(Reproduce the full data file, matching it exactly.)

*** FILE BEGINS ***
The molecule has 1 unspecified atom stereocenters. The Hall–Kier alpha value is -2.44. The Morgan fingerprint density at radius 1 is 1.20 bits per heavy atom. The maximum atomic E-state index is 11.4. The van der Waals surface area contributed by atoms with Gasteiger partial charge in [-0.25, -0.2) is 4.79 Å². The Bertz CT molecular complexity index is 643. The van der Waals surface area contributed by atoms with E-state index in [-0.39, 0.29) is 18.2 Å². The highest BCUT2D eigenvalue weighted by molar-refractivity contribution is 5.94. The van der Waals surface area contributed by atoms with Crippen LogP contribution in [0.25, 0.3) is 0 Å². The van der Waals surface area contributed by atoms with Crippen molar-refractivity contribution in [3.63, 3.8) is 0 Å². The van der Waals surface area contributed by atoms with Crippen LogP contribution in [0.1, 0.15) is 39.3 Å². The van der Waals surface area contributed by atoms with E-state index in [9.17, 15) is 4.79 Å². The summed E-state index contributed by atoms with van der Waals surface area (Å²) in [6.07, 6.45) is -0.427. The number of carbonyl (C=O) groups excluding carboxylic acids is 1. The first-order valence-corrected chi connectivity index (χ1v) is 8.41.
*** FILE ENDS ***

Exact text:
The molecule has 1 unspecified atom stereocenters. The Hall–Kier alpha value is -2.44. The Morgan fingerprint density at radius 1 is 1.20 bits per heavy atom. The maximum atomic E-state index is 11.4. The van der Waals surface area contributed by atoms with Gasteiger partial charge in [-0.25, -0.2) is 4.79 Å². The Bertz CT molecular complexity index is 643. The van der Waals surface area contributed by atoms with E-state index in [-0.39, 0.29) is 18.2 Å². The highest BCUT2D eigenvalue weighted by molar-refractivity contribution is 5.94. The van der Waals surface area contributed by atoms with Crippen LogP contribution in [0.25, 0.3) is 0 Å². The van der Waals surface area contributed by atoms with Crippen molar-refractivity contribution in [3.63, 3.8) is 0 Å². The van der Waals surface area contributed by atoms with Crippen LogP contribution in [0.1, 0.15) is 39.3 Å². The van der Waals surface area contributed by atoms with E-state index in [9.17, 15) is 4.79 Å². The summed E-state index contributed by atoms with van der Waals surface area (Å²) in [6.07, 6.45) is -0.427. The number of carbonyl (C=O) groups excluding carboxylic acids is 1. The first-order valence-corrected chi connectivity index (χ1v) is 8.41.